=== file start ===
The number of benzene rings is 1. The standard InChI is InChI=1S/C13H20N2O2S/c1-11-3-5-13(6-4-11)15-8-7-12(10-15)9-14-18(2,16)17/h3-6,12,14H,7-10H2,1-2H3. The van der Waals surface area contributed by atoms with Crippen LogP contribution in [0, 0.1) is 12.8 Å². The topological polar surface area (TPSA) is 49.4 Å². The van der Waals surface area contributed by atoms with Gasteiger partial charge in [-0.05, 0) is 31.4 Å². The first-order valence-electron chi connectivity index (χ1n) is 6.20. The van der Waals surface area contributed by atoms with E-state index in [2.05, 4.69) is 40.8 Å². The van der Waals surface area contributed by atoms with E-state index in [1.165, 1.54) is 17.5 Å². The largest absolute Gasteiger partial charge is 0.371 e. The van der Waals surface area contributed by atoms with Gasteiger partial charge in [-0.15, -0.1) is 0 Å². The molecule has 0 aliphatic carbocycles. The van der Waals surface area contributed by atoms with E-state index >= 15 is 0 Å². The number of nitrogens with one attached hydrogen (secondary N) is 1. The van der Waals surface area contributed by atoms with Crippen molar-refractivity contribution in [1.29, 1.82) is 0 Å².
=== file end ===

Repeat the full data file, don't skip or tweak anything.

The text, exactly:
The number of benzene rings is 1. The standard InChI is InChI=1S/C13H20N2O2S/c1-11-3-5-13(6-4-11)15-8-7-12(10-15)9-14-18(2,16)17/h3-6,12,14H,7-10H2,1-2H3. The van der Waals surface area contributed by atoms with Crippen LogP contribution in [0, 0.1) is 12.8 Å². The topological polar surface area (TPSA) is 49.4 Å². The van der Waals surface area contributed by atoms with Gasteiger partial charge in [-0.05, 0) is 31.4 Å². The first-order valence-electron chi connectivity index (χ1n) is 6.20. The van der Waals surface area contributed by atoms with E-state index in [2.05, 4.69) is 40.8 Å². The van der Waals surface area contributed by atoms with E-state index in [1.165, 1.54) is 17.5 Å². The largest absolute Gasteiger partial charge is 0.371 e. The van der Waals surface area contributed by atoms with Gasteiger partial charge in [-0.15, -0.1) is 0 Å². The molecule has 0 aliphatic carbocycles. The van der Waals surface area contributed by atoms with E-state index >= 15 is 0 Å². The number of nitrogens with one attached hydrogen (secondary N) is 1. The van der Waals surface area contributed by atoms with Crippen molar-refractivity contribution in [1.29, 1.82) is 0 Å².